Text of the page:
What happens to those who behave unselfishly and make sacrifices for the sake of others? According to an interdisciplinary study by researchers from Stockholm University, the Institute for Futures Studies and the University of South Carolina, unselfish people tend both to have more children and to receive higher salaries, in comparison to more selfish people. […]Continue Reading ...
A research led by the University of Jaén reveals that people over 65 are not performing enough physical activity. Experts emphasize the importance of preserving physical performance to prevent the negative consequences of aging. Physical exercise among the elderly prevents or delays alterations associated with aging, thereby preventing disabilities and loss of functions. However, those […]Continue Reading ...
Only a small proportion of cases of dementia are thought to be inherited – the cause of the vast majority is unknown. Now, in a study published today in the journal Nature Communications, a team of scientists led by researchers at the University of Cambridge believe they may have found an explanation: spontaneous errors in […]Continue Reading ...
In Europe 120 million people live with rheumatic or musculoskeletal diseases. The European League Against Rheumatism, EULAR, calls for people to come together on World Arthritis Day (12th October) to raise awareness of rheumatic and musculoskeletal diseases (RMDs). EULAR’s Don’t Delay, Connect Today Campaign aims to improve early diagnosis and timely access to care to […]Continue Reading ...
Brown University researchers have uncovered new clues about the progression of Amyotrophic Lateral Sclerosis (ALS), a surprisingly common disease that causes the death of motor neurons that control voluntary muscles such as those involved in walking, talking, chewing or breathing. A team led by Anne Hart, a professor of neuroscience at Brown, discovered that two […]Continue Reading ...
FRIDAY, Sept. 28, 2018 — Living with a potentially disabling condition like multiple sclerosis (MS) can be difficult, but new research suggests patients get better at dealing with it over time. “There’s an aging paradox in healthy adults. We expect people who are older to be more depressed and anxious because of aging processes [such […]Continue Reading ...
The final version of the massive opioid bill Congress released Wednesday would grant the Food and Drug Administration new powers to crack down on drug imports, but it also includes a provision — nearly killed in the Senate — to shield people who are just trying to buy cheaper, needed prescription medication from other countries. […]Continue Reading ...
WEDNESDAY, Sept. 26, 2018 — Most people carrying genes that put them at risk for cancer don’t realize it, new research suggests. Genetic screenings of more than 50,000 people found that more than 80 percent of those who carry a known gene variant for breast, ovarian, prostate or pancreatic cancer were unaware of their risk. […]Continue Reading ...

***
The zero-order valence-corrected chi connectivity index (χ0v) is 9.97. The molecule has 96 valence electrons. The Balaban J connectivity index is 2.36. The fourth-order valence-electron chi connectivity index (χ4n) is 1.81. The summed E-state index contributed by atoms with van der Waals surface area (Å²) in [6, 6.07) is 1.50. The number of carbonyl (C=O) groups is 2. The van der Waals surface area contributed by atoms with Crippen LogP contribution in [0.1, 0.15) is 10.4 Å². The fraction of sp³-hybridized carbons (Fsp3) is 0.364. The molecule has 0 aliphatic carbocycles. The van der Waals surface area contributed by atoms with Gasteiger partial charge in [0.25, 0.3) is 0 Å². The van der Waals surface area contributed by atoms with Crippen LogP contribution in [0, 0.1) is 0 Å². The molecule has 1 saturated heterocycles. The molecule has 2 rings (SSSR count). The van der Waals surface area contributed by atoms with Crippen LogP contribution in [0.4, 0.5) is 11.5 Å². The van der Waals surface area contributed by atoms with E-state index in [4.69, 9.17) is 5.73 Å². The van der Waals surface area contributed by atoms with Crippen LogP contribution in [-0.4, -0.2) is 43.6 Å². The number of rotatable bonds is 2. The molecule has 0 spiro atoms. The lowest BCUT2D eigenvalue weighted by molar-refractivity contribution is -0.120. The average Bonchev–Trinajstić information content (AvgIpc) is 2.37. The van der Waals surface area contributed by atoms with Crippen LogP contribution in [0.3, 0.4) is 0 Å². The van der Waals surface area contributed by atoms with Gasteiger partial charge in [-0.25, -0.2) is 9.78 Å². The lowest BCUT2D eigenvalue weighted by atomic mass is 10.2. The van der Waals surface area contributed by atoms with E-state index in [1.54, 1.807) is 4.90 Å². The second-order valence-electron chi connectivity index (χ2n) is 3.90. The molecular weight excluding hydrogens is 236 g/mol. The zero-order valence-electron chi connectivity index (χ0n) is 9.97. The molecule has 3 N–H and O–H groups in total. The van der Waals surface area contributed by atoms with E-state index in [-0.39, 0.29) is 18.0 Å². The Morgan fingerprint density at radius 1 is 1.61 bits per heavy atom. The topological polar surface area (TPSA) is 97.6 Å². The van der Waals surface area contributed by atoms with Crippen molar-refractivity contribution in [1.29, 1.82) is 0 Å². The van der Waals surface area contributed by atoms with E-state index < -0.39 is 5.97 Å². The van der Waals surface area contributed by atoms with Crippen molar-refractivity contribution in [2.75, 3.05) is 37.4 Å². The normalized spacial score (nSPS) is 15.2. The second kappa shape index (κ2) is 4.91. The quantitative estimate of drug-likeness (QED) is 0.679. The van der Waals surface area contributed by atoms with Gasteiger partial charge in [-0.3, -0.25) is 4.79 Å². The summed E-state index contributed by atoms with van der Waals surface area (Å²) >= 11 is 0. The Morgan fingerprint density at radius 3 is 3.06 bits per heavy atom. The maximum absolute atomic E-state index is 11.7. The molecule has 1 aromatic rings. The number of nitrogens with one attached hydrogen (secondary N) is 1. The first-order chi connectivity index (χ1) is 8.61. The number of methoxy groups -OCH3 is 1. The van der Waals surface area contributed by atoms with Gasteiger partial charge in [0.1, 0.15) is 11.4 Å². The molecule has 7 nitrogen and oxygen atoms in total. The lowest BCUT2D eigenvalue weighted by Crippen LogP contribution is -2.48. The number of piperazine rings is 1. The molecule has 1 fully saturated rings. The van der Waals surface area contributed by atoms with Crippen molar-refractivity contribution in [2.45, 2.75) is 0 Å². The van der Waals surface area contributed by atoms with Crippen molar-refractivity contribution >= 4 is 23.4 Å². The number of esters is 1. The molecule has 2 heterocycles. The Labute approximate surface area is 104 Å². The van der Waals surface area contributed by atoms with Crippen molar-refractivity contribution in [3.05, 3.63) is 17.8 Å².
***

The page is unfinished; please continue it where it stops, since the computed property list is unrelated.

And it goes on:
Research from the School of Population Health and Environmental Sciences has shown that the number of people having strokes has fallen 43% between 2000 and 2015. Stroke is a serious condition that occurs when blood supply to part of the brain is cut off. Strokes are thought to affect 100,000 people per year in the […]Continue Reading ...
Does fast food contribute to depression? Can a healthy diet combat mental illness? In an unusual experiment, James Cook University researchers in Australia have found that among Torres Strait Islander people the amount of fish and processed food eaten is related to depression. A JCU research team led by Professors Zoltan Sarnyai and Robyn McDermott […]Continue Reading ...
Oct 9 2018 Diabetes UK’s ‘Making Hospitals Safe for People with Diabetes’ report, released today (08/10/2018), has revealed concerning inadequacies in care for diabetes inpatients. The report calls for hospitals to adopt six key requirements which would make them safe for people with diabetes, lead to significantly improved patient experiences and shorter lengths of stay. […]Continue Reading ...
Some people can adjust to environmental stressors to avoid depression. Women need to do this more than men to avoid getting depressed. The researchers used ‘winter blues’ (SAD) as a model for depression, and were able to show that some people – in spite of being genetically predisposed to depression – are more resilient in […]Continue Reading ...
Sep 24 2018 The link between smoking and multiple sclerosis (MS) is “clearer than ever”, the MS Society has announced. Not only are people who smoke more likely to develop MS, smoking can also speed up how fast people with MS become disabled. Ahead of October’s annual ‘Stoptober’ campaign, an independent research review by the […]Continue Reading ...
A counselor listens to and advises a client. Credit: NIAID An intervention designed to facilitate treatment for HIV and substance use was associated with a 50 percent reduction in mortality for people living with HIV who inject illicit drugs, a study has found. In addition, the people who received the intervention were nearly twice as […]Continue Reading ...
Machine learning, also known as artificial intelligence, could be a useful tool for predicting how well people at high risk of psychosis or with recent onset depression will function socially in the future, an international research study has found. The research team, led in Australia by Professor Stephen Wood from Orygen, the National Centre of […]Continue Reading ...
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